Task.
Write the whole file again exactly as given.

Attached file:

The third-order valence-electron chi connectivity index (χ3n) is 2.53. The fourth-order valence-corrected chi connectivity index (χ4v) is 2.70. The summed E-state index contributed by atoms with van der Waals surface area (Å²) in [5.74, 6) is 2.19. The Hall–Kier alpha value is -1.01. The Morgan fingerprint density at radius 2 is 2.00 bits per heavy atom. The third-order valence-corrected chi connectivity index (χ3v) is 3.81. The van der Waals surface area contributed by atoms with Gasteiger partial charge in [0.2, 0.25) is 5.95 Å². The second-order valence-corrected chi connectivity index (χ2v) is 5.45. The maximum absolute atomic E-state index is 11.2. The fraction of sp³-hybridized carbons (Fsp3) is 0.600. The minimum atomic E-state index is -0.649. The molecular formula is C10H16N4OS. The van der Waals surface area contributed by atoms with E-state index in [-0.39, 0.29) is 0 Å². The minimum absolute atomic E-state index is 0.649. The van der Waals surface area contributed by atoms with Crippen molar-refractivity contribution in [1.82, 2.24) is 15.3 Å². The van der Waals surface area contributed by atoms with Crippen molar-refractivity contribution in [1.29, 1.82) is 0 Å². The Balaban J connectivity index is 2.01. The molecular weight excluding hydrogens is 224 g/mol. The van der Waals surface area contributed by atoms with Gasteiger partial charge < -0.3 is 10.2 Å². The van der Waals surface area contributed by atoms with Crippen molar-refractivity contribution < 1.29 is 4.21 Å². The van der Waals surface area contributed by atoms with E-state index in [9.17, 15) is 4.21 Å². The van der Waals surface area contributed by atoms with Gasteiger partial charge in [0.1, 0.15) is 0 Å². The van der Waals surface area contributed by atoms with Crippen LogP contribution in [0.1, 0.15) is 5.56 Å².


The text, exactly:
The third-order valence-electron chi connectivity index (χ3n) is 2.53. The fourth-order valence-corrected chi connectivity index (χ4v) is 2.70. The summed E-state index contributed by atoms with van der Waals surface area (Å²) in [5.74, 6) is 2.19. The Hall–Kier alpha value is -1.01. The Morgan fingerprint density at radius 2 is 2.00 bits per heavy atom. The third-order valence-corrected chi connectivity index (χ3v) is 3.81. The van der Waals surface area contributed by atoms with Gasteiger partial charge in [0.2, 0.25) is 5.95 Å². The second-order valence-corrected chi connectivity index (χ2v) is 5.45. The maximum absolute atomic E-state index is 11.2. The fraction of sp³-hybridized carbons (Fsp3) is 0.600. The minimum atomic E-state index is -0.649. The molecular formula is C10H16N4OS. The van der Waals surface area contributed by atoms with E-state index in [-0.39, 0.29) is 0 Å². The minimum absolute atomic E-state index is 0.649. The van der Waals surface area contributed by atoms with Crippen molar-refractivity contribution in [1.82, 2.24) is 15.3 Å². The van der Waals surface area contributed by atoms with Crippen molar-refractivity contribution in [1.29, 1.82) is 0 Å². The Balaban J connectivity index is 2.01. The molecular weight excluding hydrogens is 224 g/mol. The van der Waals surface area contributed by atoms with Gasteiger partial charge < -0.3 is 10.2 Å². The van der Waals surface area contributed by atoms with Crippen molar-refractivity contribution < 1.29 is 4.21 Å². The van der Waals surface area contributed by atoms with E-state index in [9.17, 15) is 4.21 Å². The van der Waals surface area contributed by atoms with Gasteiger partial charge in [0.1, 0.15) is 0 Å². The van der Waals surface area contributed by atoms with Crippen LogP contribution in [0.1, 0.15) is 5.56 Å².